To isolate the traffic coming from creator partners, you can noindex the page, too. A no-index metatag tells Google you don’t want the page to be findable via search. So any visit to this page comes from users clicking on a link they found through the influencer. This helps you track traffic, clicks, and sales in Google Analytics and attribute them to a specific influencer. To noindex a page, either find the option in your CRM/eCommerce tool or add some code onto the page.
There's no right or wrong way to use dedicated landing pages with personalized URLs. It will depend on your campaign goals and strategy. But by mapping goals to campaigns, you can try various tactics.
A good example of a low effort unique landing page is this example from Magic Spoon. When they sponsored the podcast True Crime Obsessed, followers landed on a home page with a personalized welcome message.
This message creates a personalized experience for the user, reminds them of the offer, and makes the podcast hosts feel appreciated.
Another example of the power of unique landing pages comes from Bloom & Wild. When a customer clicks on the link, a discount is applied automatically. This trick is a neat way to ensure promo codes are used and the experience for the user is seamless.
Here are more ideas to try:
TL;DR: Unique landing pages help you attribute traffic, clicks, and sales to individual influencers with a bonus of creating a personalized experience for the user.
Best for teams with a booming influencer marketing program that use performance-based or commission-based payment models.
If your strategy (or margins) don’t support discounts, or if you’ve already found success with influencer marketing and want to scale your efforts, an affiliate program might be the answer to your tracking issues.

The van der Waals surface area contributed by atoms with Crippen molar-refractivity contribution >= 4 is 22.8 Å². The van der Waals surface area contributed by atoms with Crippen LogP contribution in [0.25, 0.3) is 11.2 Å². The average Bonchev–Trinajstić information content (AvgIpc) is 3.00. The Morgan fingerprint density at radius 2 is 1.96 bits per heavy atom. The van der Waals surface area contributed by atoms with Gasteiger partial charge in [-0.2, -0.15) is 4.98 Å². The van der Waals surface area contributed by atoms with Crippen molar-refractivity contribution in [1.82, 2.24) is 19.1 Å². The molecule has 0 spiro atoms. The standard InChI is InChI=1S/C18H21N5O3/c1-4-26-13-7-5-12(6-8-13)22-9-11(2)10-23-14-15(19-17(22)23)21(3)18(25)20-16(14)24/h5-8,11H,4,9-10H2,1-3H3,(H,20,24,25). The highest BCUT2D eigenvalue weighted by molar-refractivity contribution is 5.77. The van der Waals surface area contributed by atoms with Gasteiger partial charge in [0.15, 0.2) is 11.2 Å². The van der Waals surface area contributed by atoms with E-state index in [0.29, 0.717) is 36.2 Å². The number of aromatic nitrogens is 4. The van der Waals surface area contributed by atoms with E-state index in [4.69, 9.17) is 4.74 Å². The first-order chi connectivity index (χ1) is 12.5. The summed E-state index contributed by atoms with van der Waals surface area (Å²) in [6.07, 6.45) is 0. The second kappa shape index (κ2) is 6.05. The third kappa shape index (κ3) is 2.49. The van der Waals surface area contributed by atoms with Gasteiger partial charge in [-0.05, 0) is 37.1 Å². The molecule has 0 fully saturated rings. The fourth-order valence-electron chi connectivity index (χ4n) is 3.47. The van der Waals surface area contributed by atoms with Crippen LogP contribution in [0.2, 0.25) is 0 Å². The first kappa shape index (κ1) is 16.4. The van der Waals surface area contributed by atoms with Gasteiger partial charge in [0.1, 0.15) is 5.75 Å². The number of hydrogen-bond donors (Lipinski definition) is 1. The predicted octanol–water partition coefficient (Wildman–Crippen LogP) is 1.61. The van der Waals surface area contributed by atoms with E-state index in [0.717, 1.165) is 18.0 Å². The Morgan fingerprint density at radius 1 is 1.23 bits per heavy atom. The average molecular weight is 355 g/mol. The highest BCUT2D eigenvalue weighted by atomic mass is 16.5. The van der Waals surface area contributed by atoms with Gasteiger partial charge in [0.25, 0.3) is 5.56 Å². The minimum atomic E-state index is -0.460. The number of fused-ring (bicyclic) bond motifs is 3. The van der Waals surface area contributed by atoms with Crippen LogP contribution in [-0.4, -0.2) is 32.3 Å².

Affiliate marketing is not only a payment model but can also be used to track all types of visitor behavior through an affiliate link.
Unlike promo codes or UTM links that change depending on the campaign or influencer, you only have to create an affiliate link once. Each influencer is assigned an ID to create their unique affiliate link.
Based on your affiliate model and goals, you can then track:
Affiliate programs require some work upfront to get started, but they can be a good tracking tool and a great recruitment tool.
Best for capturing indirect attribution
Post-purchase or "how did you hear about us" surveys (HDYHAU) can be one way to capture indirect attribution. We don't see them often enough in influencer marketing.
One of the reasons is that survey data is imperfect. People often misremember or even lie. While you can’t stop people from lying, you can make surveys more specific to aid recall.
Instead of offering broad options to the question "How did you hear about us?" include creator names or handles in the options.
Another common concern in using surveys is user experience, especially for consumer mobile app brands.
If you're worried about hurting your users' onboarding experience, consider serving them the survey on their second or third session, or after they’ve completed a specific action.
Marketing Mix Modeling is a statistical way to measure (& forecast) performance on an aggregate level. It attempts to attribute the success of each factor you put in the model, meaning it can account for both trackable and untrackable factors. It's increasingly used post-iOS14, now that user-level tracking is broken.